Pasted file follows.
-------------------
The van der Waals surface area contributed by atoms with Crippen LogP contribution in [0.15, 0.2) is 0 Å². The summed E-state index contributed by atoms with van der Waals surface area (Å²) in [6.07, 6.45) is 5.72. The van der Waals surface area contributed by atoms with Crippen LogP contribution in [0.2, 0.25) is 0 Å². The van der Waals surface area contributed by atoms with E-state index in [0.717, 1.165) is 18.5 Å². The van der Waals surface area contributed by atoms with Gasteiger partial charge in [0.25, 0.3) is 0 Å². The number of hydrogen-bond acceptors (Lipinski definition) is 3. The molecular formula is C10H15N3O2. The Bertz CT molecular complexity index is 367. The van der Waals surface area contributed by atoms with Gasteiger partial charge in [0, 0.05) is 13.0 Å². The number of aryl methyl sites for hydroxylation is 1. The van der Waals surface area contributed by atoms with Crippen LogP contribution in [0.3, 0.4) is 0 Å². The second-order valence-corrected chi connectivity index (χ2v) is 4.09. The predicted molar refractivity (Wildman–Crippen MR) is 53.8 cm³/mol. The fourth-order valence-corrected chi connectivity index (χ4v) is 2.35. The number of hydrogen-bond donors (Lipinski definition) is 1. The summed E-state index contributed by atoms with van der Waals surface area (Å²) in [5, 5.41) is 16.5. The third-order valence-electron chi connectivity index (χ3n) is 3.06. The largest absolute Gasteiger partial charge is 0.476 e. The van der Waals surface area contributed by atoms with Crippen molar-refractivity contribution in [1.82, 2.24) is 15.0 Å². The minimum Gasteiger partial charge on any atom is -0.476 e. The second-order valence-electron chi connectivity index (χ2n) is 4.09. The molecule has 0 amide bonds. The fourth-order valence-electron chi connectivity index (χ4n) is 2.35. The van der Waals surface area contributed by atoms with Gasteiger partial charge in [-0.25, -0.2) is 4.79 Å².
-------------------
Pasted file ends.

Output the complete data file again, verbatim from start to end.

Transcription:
The van der Waals surface area contributed by atoms with Crippen LogP contribution in [0.15, 0.2) is 0 Å². The summed E-state index contributed by atoms with van der Waals surface area (Å²) in [6.07, 6.45) is 5.72. The van der Waals surface area contributed by atoms with Crippen LogP contribution in [0.2, 0.25) is 0 Å². The van der Waals surface area contributed by atoms with E-state index in [0.717, 1.165) is 18.5 Å². The van der Waals surface area contributed by atoms with Gasteiger partial charge in [0.25, 0.3) is 0 Å². The number of hydrogen-bond acceptors (Lipinski definition) is 3. The molecular formula is C10H15N3O2. The Bertz CT molecular complexity index is 367. The van der Waals surface area contributed by atoms with Gasteiger partial charge in [0, 0.05) is 13.0 Å². The number of aryl methyl sites for hydroxylation is 1. The van der Waals surface area contributed by atoms with Crippen LogP contribution in [0.3, 0.4) is 0 Å². The second-order valence-corrected chi connectivity index (χ2v) is 4.09. The predicted molar refractivity (Wildman–Crippen MR) is 53.8 cm³/mol. The fourth-order valence-corrected chi connectivity index (χ4v) is 2.35. The number of hydrogen-bond donors (Lipinski definition) is 1. The summed E-state index contributed by atoms with van der Waals surface area (Å²) in [5, 5.41) is 16.5. The third-order valence-electron chi connectivity index (χ3n) is 3.06. The largest absolute Gasteiger partial charge is 0.476 e. The van der Waals surface area contributed by atoms with Crippen molar-refractivity contribution in [1.82, 2.24) is 15.0 Å². The minimum Gasteiger partial charge on any atom is -0.476 e. The second-order valence-electron chi connectivity index (χ2n) is 4.09. The molecule has 0 amide bonds. The fourth-order valence-electron chi connectivity index (χ4n) is 2.35. The van der Waals surface area contributed by atoms with Gasteiger partial charge in [-0.25, -0.2) is 4.79 Å².